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Indie Inspiration: Langston Hughes: Love Him All The Time

Indie Inspiration

Indie Inspiration: Langston Hughes: Love Him All The Time

We are “film people”, and because of this, people often imagine that our only frame of reference for inspiration are movies and their makers. Not so.

Being a voracious consumer of media, I have many loves that include film, television, theatre, music, novels, paintings and poetry. My greatest influence was my father, a painter.


Given that it’s Black History Month, I certainly could take time to urge you to watch some important films.

How about Charles Burnett‘s ‘Killer of Sheep‘, about life in Watts in 70’s Los Angeles?
Or Billy Woodberry‘s ‘Bless Their Little Hearts‘, a feature shot in the same area in 1984?
Or perhaps 2003’s ‘Baadasssss!’, Mario Van Peebles‘ sweet affectionate love letter of a biopic-tribute to his father Melvin Van Peebles during the period that he made his 1971 film, ‘Sweet Sweetback’s Baadasssss Song‘? I love watching Mario play his own father in this film by the way, and even if you’re totally unfamiliar with ‘Sweet Sweetback…’ or with “blaxploitation” pictures like ‘Shaft‘, if you watch ‘Baadasssss’ as an independent filmmaker, you will be unable to tear yourself away from watching the man’s struggle with the absolute grind of just trying to get his film made — as a black man in 1970’s America, and as someone just engaged in the struggle of a life in the arts.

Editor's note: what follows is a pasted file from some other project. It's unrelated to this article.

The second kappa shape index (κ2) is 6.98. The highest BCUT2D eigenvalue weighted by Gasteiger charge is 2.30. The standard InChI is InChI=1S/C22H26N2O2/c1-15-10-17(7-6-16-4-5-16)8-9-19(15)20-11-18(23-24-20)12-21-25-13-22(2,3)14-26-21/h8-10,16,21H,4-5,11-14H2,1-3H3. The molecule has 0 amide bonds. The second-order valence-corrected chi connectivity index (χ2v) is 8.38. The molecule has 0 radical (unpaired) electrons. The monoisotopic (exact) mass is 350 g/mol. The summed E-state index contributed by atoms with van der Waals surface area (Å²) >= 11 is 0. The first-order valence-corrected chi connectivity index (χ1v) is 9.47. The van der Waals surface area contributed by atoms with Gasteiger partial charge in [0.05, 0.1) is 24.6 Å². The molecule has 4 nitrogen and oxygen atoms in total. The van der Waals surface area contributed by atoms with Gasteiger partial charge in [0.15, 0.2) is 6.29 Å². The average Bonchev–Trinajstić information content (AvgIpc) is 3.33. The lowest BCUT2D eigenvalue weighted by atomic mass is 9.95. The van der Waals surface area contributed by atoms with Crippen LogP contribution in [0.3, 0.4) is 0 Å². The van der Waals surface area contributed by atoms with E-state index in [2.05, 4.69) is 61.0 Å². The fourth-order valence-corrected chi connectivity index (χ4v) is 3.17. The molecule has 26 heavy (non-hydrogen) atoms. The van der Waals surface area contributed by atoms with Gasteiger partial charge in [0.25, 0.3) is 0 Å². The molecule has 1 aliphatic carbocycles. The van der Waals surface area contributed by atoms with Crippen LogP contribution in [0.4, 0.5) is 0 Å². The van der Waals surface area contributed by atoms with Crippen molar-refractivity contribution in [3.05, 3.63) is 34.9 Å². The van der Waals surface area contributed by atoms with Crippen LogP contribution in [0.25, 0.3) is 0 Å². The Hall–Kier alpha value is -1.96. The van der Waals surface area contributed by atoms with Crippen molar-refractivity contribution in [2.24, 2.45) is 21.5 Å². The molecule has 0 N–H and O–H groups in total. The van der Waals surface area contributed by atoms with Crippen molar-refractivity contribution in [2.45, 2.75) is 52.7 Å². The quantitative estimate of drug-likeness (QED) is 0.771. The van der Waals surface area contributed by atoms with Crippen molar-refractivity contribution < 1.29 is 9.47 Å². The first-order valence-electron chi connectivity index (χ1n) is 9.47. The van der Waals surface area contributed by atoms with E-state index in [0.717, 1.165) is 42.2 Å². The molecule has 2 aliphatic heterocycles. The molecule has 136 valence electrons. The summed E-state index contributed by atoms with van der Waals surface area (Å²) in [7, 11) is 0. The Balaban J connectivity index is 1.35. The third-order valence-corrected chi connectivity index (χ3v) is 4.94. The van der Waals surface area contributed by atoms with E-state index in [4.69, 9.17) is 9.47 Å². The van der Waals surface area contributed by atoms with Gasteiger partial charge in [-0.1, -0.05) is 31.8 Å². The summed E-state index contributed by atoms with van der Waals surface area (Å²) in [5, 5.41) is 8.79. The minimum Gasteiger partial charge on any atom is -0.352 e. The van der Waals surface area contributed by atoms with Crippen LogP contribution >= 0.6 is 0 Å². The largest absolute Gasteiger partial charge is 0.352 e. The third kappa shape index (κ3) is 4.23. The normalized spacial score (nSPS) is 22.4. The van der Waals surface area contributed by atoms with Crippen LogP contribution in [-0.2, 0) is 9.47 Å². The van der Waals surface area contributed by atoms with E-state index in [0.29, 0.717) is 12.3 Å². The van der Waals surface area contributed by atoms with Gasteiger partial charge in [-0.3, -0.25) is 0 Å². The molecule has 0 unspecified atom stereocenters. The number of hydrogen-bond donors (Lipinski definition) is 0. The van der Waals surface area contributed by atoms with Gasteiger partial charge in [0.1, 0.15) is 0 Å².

Film publications all over North America this month have listings for local screenings for several of these films, and some are available on DVD and download. But I did read about another Billy Woodberry screening this week, a short film called ‘The Pocketbook‘. It turns out that it’s based on the short story ‘Thank You M’am‘, by one of my favorites, poet Langston Hughes.

So today’s Indie Inspiration: Langston Hughes.


I play it cool
I dig all jive
That’s the reason 
I stay alive
My motto
As I live and learn
Is dig and be dug in return


A Dream Deferred

What happens to a dream deferred?

Does it dry up
like a raisin in the sun?
Or fester like a sore–
And then run?
Does it stink like rotten meat?
Or crust and sugar over–
like a syrupy sweet?

Maybe it just sags
like a heavy load.

Or does it explode?

What poetry. What a punch. Screenwriters, take note.

So I could tell you that I share poetry by Langston Hughes today because it’s Black History Month, but that’s simply not true.

I love him all the time.

‘The Pocketbook’ screens in Toronto at the TIFF Bell Lightbox this Thursday, February 7.


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